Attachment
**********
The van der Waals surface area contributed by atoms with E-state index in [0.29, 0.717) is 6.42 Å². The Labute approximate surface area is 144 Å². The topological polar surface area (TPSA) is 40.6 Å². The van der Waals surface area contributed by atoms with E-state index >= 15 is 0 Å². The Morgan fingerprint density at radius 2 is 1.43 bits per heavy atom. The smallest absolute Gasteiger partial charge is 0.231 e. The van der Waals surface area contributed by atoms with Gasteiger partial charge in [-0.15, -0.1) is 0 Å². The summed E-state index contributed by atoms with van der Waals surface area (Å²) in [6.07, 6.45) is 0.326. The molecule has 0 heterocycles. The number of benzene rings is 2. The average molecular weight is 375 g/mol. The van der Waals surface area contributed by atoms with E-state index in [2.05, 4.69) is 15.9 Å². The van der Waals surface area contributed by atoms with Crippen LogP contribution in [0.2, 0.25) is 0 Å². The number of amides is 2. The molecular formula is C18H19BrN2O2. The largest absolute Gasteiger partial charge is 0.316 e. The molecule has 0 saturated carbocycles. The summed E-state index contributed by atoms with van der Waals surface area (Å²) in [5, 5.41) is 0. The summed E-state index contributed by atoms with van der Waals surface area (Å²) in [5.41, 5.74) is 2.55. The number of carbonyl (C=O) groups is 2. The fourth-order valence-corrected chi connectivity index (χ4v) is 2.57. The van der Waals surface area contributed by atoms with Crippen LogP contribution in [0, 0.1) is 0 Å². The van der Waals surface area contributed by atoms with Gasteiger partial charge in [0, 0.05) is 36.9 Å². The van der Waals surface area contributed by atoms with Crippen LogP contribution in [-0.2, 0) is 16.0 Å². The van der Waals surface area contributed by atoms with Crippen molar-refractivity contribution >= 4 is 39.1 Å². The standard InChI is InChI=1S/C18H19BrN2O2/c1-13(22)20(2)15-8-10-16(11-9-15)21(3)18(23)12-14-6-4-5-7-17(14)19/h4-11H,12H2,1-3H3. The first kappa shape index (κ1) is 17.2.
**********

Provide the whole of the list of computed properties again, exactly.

The van der Waals surface area contributed by atoms with E-state index in [0.29, 0.717) is 6.42 Å². The Labute approximate surface area is 144 Å². The topological polar surface area (TPSA) is 40.6 Å². The van der Waals surface area contributed by atoms with E-state index >= 15 is 0 Å². The Morgan fingerprint density at radius 2 is 1.43 bits per heavy atom. The smallest absolute Gasteiger partial charge is 0.231 e. The van der Waals surface area contributed by atoms with Gasteiger partial charge in [-0.15, -0.1) is 0 Å². The summed E-state index contributed by atoms with van der Waals surface area (Å²) in [6.07, 6.45) is 0.326. The molecule has 0 heterocycles. The number of benzene rings is 2. The average molecular weight is 375 g/mol. The van der Waals surface area contributed by atoms with E-state index in [2.05, 4.69) is 15.9 Å². The van der Waals surface area contributed by atoms with Crippen LogP contribution in [0.2, 0.25) is 0 Å². The number of amides is 2. The molecular formula is C18H19BrN2O2. The largest absolute Gasteiger partial charge is 0.316 e. The molecule has 0 saturated carbocycles. The summed E-state index contributed by atoms with van der Waals surface area (Å²) in [5, 5.41) is 0. The summed E-state index contributed by atoms with van der Waals surface area (Å²) in [5.41, 5.74) is 2.55. The number of carbonyl (C=O) groups is 2. The fourth-order valence-corrected chi connectivity index (χ4v) is 2.57. The van der Waals surface area contributed by atoms with Crippen LogP contribution in [0, 0.1) is 0 Å². The van der Waals surface area contributed by atoms with Gasteiger partial charge in [0, 0.05) is 36.9 Å². The van der Waals surface area contributed by atoms with Crippen LogP contribution in [-0.2, 0) is 16.0 Å². The van der Waals surface area contributed by atoms with Crippen molar-refractivity contribution >= 4 is 39.1 Å². The standard InChI is InChI=1S/C18H19BrN2O2/c1-13(22)20(2)15-8-10-16(11-9-15)21(3)18(23)12-14-6-4-5-7-17(14)19/h4-11H,12H2,1-3H3. The first kappa shape index (κ1) is 17.2.